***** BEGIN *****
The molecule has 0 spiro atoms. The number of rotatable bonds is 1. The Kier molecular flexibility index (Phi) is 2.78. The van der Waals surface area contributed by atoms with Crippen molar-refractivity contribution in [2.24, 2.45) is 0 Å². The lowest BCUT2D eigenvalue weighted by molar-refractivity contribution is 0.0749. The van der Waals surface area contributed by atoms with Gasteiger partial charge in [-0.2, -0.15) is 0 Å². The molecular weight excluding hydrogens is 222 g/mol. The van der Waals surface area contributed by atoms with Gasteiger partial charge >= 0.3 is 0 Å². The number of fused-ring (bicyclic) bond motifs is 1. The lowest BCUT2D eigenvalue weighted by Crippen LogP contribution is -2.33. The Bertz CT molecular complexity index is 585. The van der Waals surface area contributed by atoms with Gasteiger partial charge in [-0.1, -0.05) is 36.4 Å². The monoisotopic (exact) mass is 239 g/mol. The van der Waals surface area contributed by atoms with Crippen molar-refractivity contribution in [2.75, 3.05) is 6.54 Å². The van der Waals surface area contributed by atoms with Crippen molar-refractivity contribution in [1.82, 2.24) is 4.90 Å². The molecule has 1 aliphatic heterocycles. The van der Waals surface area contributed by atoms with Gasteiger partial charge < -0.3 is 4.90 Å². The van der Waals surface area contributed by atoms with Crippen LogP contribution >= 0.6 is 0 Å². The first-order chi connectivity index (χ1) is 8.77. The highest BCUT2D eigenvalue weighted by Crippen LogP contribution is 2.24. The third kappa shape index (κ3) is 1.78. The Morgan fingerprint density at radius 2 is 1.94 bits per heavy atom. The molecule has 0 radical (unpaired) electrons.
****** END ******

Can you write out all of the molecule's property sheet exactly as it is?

The molecule has 0 spiro atoms. The number of rotatable bonds is 1. The Kier molecular flexibility index (Phi) is 2.78. The van der Waals surface area contributed by atoms with Crippen molar-refractivity contribution in [2.24, 2.45) is 0 Å². The lowest BCUT2D eigenvalue weighted by molar-refractivity contribution is 0.0749. The van der Waals surface area contributed by atoms with Gasteiger partial charge in [-0.2, -0.15) is 0 Å². The molecular weight excluding hydrogens is 222 g/mol. The van der Waals surface area contributed by atoms with Gasteiger partial charge >= 0.3 is 0 Å². The number of fused-ring (bicyclic) bond motifs is 1. The lowest BCUT2D eigenvalue weighted by Crippen LogP contribution is -2.33. The Bertz CT molecular complexity index is 585. The van der Waals surface area contributed by atoms with Gasteiger partial charge in [-0.1, -0.05) is 36.4 Å². The monoisotopic (exact) mass is 239 g/mol. The van der Waals surface area contributed by atoms with Crippen molar-refractivity contribution in [2.75, 3.05) is 6.54 Å². The van der Waals surface area contributed by atoms with Crippen molar-refractivity contribution in [1.82, 2.24) is 4.90 Å². The molecule has 1 aliphatic heterocycles. The van der Waals surface area contributed by atoms with Gasteiger partial charge < -0.3 is 4.90 Å². The van der Waals surface area contributed by atoms with Crippen LogP contribution >= 0.6 is 0 Å². The first-order chi connectivity index (χ1) is 8.77. The highest BCUT2D eigenvalue weighted by Crippen LogP contribution is 2.24. The third kappa shape index (κ3) is 1.78. The Morgan fingerprint density at radius 2 is 1.94 bits per heavy atom. The molecule has 0 radical (unpaired) electrons.